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Asbestos Negligence in Boston Results in State Fine

Improper removal of asbestos at a Fitchburg power plant site being renovated last year has resulted in a Haverhill company facing at least $3,000 in fines by state regulators.
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One one hand, our Boston asbestos exposure attorneys are grateful that state regulators are being vigilant with regard to ensuring companies are held accountable when they violate state laws intended to protect workers, the environment and the general public. On the other hand, we must wonder how seriously companies take these matters when the fine is so miniscule.

When the cost to properly strip, handle and dispose of this toxic material is more than what the company is going to pay in fines if they don’t, it’s almost seen as a cost of doing business. Most just hope they don’t get caught.

This not only puts dishonest companies at an advantage, it potentially puts all of us at risk of illness. It especially puts workers’ health on the line.

According to media reports, the contractors, while working a job last summer, failed to follow asbestos removal procedures as laid forth by the Massachusetts Department of Environmental Protection.

An inspection of the former Gas and Electric power plant in Fitchburg last August revealed that the contractors were careless with asbestos waste material. Specifically, workers were seen putting pipes insulated with asbestos in a wide open container without properly wetting the material. Neither did the workers properly seal the pipes in properly-labeled, leak-resistant containers. These are all things required by the MassDEP in handling asbestos waste.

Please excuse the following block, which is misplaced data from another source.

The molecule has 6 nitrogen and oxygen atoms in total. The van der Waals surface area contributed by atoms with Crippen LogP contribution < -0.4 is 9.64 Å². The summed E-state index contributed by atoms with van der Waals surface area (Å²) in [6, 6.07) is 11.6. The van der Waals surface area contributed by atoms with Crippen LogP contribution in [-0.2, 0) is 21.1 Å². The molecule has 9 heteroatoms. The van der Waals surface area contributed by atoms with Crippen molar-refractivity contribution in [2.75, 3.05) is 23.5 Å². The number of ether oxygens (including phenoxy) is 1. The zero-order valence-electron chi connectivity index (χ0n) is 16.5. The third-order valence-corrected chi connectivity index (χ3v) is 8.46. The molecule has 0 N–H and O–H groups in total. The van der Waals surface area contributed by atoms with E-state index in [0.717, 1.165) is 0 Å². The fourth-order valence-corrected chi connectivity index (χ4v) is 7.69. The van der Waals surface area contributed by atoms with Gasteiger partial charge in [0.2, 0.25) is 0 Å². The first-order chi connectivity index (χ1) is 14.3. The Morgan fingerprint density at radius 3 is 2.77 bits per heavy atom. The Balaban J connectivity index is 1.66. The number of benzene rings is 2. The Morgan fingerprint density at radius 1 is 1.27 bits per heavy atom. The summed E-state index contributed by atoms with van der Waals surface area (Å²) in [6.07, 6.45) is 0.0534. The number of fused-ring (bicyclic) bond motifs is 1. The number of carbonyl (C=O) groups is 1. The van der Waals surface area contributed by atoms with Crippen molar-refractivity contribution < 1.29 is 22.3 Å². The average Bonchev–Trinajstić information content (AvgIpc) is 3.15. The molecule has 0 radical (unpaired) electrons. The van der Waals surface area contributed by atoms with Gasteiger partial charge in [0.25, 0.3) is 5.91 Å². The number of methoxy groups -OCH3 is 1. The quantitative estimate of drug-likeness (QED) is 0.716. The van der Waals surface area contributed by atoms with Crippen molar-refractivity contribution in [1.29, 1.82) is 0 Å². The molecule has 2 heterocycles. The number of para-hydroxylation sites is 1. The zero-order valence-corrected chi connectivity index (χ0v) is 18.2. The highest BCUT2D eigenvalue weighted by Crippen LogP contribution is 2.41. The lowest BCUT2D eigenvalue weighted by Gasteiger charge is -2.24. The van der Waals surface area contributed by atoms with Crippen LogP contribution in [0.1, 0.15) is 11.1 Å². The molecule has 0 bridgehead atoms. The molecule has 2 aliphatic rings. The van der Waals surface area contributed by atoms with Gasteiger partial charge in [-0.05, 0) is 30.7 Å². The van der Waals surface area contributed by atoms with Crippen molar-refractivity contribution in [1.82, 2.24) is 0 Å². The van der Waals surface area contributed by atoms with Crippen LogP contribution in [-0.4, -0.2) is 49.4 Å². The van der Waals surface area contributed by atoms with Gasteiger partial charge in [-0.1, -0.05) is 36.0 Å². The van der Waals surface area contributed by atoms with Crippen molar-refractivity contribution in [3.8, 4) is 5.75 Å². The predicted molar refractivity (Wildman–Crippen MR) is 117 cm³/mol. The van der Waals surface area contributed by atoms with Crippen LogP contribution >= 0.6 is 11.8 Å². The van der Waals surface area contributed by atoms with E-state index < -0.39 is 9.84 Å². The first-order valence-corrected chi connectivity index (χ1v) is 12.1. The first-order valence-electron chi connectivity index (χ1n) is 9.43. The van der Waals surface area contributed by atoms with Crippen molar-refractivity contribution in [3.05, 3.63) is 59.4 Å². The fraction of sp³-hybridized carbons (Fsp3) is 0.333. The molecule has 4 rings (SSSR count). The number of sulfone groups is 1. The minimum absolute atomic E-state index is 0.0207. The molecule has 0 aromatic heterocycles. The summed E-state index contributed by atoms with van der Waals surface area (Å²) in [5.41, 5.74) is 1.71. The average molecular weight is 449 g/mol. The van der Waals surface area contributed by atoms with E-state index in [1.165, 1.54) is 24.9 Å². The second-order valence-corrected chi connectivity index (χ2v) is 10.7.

Thoroughly wetting asbestos and asbestos-containing materials during the process of removing, handling and packaging it all for disposal helps to prevent the toxic fibers from becoming airborne. This helps to minimize the danger to workers as well as the general public.

What is especially concerning about this case is that it involved a licensed asbestos contractor. So this is a company that most certainly knew better – or should have known better. Their practices and procedures should be air-tight. Andy deviation from that is either a dangerous cost-cutting method or simple carelessness that cannot be tolerated.

Statute 310 CMR 7.15 requires that property owners and/or contractors notify the MassDEP at least 10 working days prior to disturbing asbestos. the owner/contractor also has a responsibility to ensure that any and all asbestos-containing material is properly handled and disposed. The state regulator doesn’t issue site-specific permits, but it will randomly inspect job sites to ensure that work is done in accordance with its rules.

That includes regulations that mandate specific measures to prevent the fibers from becoming loosened or uncovered and provisions to shield workers coming in direct contact with the material by providing adequate respiratory protection gear.

Still, we strongly believe that the threat of stiffer fines would serve as a greater deterrent in the circumvention of safety rules.

If you or a loved one is diagnosed with mesothelioma in Boston, call for a free and confidential appointment at 1-888-367-2900.

Additional Resources:
Company fined over asbestos handling at Fitchburg job site, July 30, 2013, Staff Report, Fitchburg Sentinel & Enterprise
More Blog Entries:
First Responders’ Asbestos Exposure Very Real Concern, July 15, 2013, Boston Mesothelioma Lawyer Blog